May 23, 2013 | 04:55 AM (BD Time)
23 May, 2013 Thursday
Removing social discrimination against women
The rights of women are a widely discussed issue across the world, in response to developing international norms and standards. There have been continuous efforts towards a universally recognizable concept of women's rights, even while debates based on religious (mis)interpretations and (so called) cultural values continue in different parts of the world. More importantly, it is undeniable that the conceptualization of universal human rights cannot be separated from women's rights.
This article will focus on the situation of women, as it is visible in Bangladeshi society. It will discuss the lives of women, domestically and publicly in terms of dignity and accessibility to various opportunities.
According to the Constitution of Bangladesh, every citizen is subject to enjoy equal treatment and rights before the laws of the land (article 27). This equality however, is not defined properly regarding women's rights of property inheritance.
The Constitution also has provisions (article 29) to promote women as one of the underprivileged groups in society and the public sector, as a result of which there are certain quotas reserved for women in education, public employment and local and national government elections. Unfortunately, the serious forms of discrimination rooted in the system and in the public mindset in general, prevent the efficacy of the provisions. There are also a few special laws in effect, in addition to the Penal Code, to address violence against women, including the Women and Child Repression (Prevention) (Special Provision) Act-2001. This law allows for the establishing of a special tribunal of sessions judges in each of the country's district headquarters to prosecute perpetrators of violence.
Bangladesh is a party to the Convention on the Elimination of All Forms of Discrimination Against Women (CEDAW). With the excuse of religious bindings and poverty however, the country has a number of reservations (articles 2 and 16.1©, pertaining to eliminating discrimination against women and ensuring equality between the two genders in the public and official domain, and in family and marriage matters) to the Convention, which is not only hypocritical, but also makes a mockery of protecting women's rights.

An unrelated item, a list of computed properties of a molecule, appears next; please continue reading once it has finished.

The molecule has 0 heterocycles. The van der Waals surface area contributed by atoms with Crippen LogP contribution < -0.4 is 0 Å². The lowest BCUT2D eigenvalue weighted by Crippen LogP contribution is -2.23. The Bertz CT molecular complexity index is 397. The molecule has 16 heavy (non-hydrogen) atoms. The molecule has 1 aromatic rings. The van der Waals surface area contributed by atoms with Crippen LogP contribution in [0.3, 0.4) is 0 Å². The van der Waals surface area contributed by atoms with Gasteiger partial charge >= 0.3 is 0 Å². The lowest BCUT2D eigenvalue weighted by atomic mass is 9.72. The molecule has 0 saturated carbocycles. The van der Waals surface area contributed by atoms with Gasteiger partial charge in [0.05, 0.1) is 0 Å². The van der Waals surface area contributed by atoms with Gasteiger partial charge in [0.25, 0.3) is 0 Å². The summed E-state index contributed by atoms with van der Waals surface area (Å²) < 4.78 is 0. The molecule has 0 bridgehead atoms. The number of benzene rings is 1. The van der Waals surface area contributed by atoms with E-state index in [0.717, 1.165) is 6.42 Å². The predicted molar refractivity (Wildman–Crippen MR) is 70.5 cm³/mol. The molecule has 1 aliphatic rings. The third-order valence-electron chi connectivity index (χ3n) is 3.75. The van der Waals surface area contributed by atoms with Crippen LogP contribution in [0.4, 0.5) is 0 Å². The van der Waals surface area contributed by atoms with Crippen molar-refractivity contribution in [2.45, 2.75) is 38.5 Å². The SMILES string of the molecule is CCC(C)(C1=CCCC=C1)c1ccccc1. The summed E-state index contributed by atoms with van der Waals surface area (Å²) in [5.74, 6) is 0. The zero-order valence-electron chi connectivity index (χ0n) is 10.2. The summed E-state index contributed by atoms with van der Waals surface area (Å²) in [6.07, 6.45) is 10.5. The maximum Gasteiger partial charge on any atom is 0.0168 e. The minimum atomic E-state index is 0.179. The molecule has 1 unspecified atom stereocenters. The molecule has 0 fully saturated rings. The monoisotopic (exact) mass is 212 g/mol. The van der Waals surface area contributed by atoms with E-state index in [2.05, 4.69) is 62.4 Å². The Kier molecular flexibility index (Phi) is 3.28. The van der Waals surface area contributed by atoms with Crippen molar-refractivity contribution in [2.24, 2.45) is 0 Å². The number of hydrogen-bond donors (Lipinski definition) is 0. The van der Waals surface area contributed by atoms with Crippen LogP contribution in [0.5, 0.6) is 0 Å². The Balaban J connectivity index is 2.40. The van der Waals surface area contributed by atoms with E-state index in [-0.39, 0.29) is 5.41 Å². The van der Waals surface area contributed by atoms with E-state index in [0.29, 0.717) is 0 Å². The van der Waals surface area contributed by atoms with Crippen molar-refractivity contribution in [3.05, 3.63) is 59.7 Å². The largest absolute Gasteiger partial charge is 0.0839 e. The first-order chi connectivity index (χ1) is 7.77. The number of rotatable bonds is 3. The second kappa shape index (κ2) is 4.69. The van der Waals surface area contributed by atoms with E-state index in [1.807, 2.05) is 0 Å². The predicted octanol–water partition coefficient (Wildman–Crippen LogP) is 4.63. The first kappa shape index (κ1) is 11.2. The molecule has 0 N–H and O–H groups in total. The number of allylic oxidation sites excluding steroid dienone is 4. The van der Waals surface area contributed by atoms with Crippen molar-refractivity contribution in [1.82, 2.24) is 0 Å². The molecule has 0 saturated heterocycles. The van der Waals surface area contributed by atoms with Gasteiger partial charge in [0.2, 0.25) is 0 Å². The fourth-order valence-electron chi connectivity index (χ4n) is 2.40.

There is an absence of universally applicable law regarding women's right to property in Bangladesh. Around 10 percent of the country's population is Hindu by religion, according to which women are not equally entitled to inherit family property or assets.
Muslim women are entitled to have a one-eighth share in the property of their families. They have a proportionate right to the assets of their parents, husband and male children. In practice though, women are deprived of their right through various means, including emotional blackmail, excuses and brutalities.
In recent years, the admission rate of female students in secondary education has increased to around 54 percent due to the government's facilities for girls. Dropout rates are still higher among girls though. At the same time, girls who continue their education achieve a poorer quality of education than boys, getting less attention from their family and the school due to the perception that education is not necessary for girls who will be married soon. Many families cannot afford the expense of higher/university level education for girls. There is also the notion that spending too much money for a girl's higher education will benefit the family of the girl's husband instead of supporting the parent's family in the long run (social norms dictate that whatever is earned by the wife should be spent for her husband's family; spending any money for the wife's parents is seen as 'irresponsibility').